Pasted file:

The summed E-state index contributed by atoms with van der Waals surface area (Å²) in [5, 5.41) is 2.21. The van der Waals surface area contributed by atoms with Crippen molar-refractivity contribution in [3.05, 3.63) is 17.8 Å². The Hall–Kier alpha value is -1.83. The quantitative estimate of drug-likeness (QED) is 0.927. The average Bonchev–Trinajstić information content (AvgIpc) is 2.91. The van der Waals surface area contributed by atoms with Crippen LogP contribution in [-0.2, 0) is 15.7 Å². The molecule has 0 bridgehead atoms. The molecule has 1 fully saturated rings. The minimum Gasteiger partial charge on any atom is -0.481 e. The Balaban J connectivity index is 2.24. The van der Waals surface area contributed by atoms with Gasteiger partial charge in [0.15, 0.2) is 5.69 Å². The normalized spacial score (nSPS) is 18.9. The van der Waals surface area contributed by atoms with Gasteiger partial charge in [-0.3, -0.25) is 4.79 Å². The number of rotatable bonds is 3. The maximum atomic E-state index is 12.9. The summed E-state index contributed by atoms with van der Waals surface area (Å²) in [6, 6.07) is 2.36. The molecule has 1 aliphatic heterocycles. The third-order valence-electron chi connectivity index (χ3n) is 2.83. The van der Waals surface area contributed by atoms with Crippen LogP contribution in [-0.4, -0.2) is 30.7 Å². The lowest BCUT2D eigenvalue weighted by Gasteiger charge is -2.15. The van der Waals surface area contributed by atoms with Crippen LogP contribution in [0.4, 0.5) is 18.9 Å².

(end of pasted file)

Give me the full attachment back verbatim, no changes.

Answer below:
The summed E-state index contributed by atoms with van der Waals surface area (Å²) in [5, 5.41) is 2.21. The van der Waals surface area contributed by atoms with Crippen molar-refractivity contribution in [3.05, 3.63) is 17.8 Å². The Hall–Kier alpha value is -1.83. The quantitative estimate of drug-likeness (QED) is 0.927. The average Bonchev–Trinajstić information content (AvgIpc) is 2.91. The van der Waals surface area contributed by atoms with Crippen LogP contribution in [-0.2, 0) is 15.7 Å². The molecule has 0 bridgehead atoms. The molecule has 1 fully saturated rings. The minimum Gasteiger partial charge on any atom is -0.481 e. The Balaban J connectivity index is 2.24. The van der Waals surface area contributed by atoms with Gasteiger partial charge in [0.15, 0.2) is 5.69 Å². The normalized spacial score (nSPS) is 18.9. The van der Waals surface area contributed by atoms with Gasteiger partial charge in [-0.3, -0.25) is 4.79 Å². The number of rotatable bonds is 3. The maximum atomic E-state index is 12.9. The summed E-state index contributed by atoms with van der Waals surface area (Å²) in [6, 6.07) is 2.36. The molecule has 1 aliphatic heterocycles. The third-order valence-electron chi connectivity index (χ3n) is 2.83. The van der Waals surface area contributed by atoms with Crippen LogP contribution in [-0.4, -0.2) is 30.7 Å². The lowest BCUT2D eigenvalue weighted by Gasteiger charge is -2.15. The van der Waals surface area contributed by atoms with Crippen LogP contribution in [0.4, 0.5) is 18.9 Å².